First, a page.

Q. Some startups fear losing IPs and secrets while working with big names. Do you think this fear is genuine?
A. I can understand the fear startups may feel while approaching large organisations with their ideas and product details; the fear of losing one’s core idea or ending up not being the first in the market. In case such a scenario comes true wherein the idea is stolen, the startup may find it difficult to fight against a big organisation with their limited resources.
However, in the case of Infineon, this fear is not relevant since we choose to work with startups that are at a ‘system level’ and not potential competitors.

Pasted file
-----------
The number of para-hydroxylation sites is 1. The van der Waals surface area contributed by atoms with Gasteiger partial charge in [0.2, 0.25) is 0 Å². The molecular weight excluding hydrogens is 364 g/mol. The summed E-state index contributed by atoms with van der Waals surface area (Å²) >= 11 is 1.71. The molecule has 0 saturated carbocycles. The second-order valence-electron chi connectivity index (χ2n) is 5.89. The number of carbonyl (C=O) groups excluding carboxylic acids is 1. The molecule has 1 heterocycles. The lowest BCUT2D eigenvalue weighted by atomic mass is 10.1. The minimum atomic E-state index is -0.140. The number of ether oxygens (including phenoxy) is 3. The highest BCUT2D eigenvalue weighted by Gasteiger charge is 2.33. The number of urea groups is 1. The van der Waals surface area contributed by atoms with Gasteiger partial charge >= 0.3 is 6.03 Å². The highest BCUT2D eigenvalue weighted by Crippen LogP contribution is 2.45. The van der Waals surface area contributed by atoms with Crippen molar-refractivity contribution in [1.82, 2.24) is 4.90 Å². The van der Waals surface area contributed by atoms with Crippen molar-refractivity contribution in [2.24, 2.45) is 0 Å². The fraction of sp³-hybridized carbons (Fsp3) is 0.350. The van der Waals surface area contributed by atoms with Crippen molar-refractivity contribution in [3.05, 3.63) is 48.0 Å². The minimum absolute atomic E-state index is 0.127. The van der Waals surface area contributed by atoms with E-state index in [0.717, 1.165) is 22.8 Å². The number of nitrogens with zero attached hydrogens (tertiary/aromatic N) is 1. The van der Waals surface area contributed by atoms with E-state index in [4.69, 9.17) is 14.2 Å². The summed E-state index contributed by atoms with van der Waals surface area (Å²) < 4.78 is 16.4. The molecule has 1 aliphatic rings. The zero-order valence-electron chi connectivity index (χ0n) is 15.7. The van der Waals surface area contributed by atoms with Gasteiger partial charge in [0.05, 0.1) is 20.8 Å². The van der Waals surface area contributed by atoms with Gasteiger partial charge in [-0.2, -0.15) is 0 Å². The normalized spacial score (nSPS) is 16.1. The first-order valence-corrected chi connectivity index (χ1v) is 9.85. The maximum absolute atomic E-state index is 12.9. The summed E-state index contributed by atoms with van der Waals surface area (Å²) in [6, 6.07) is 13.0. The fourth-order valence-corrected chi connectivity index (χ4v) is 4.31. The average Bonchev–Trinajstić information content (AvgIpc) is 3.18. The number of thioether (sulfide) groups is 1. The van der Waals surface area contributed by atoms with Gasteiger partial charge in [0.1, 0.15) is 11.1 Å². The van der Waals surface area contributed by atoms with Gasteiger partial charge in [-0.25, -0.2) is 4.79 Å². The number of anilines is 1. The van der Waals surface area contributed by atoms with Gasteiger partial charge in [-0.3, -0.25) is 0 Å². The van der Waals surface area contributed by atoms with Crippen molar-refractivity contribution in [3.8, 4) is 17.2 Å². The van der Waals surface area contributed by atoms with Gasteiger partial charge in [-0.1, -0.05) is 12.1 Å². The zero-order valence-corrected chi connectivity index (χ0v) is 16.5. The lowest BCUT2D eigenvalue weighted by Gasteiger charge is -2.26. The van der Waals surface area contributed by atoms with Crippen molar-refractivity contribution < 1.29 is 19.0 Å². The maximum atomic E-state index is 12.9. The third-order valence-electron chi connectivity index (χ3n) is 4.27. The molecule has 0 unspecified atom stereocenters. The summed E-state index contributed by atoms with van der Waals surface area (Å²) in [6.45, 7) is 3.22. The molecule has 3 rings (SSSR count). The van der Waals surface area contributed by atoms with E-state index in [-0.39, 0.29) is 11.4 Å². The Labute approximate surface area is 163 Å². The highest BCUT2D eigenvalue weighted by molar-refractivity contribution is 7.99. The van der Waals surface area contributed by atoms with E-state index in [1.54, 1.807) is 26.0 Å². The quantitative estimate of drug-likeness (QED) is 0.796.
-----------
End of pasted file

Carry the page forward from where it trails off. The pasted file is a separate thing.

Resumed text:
Q. What’s your advice to startups fearing the same?
A. Like I mentioned before, this fear is not relevant to Infineon. In fact, we encourage startups to not share their IP or core of the product in the early stages of partnering with us. This is a general advice I like to give to every startup for their industry engagement. They should refrain from sharing confidential information.
One does not need to share every detail in the first conversation. You must first gauge the other party’s interest in your product theme, and then proceed. In the event any confidential information needs to be disclosed, always ensure that a non-disclosure agreement (NDA) is executed between the parties before any disclosure.
Q. But do large organisations sign non-disclosure agreements?
A. Yes, in fact signing NDAs is a common business practice among large organisations before companies embark on any proprietary information sharing.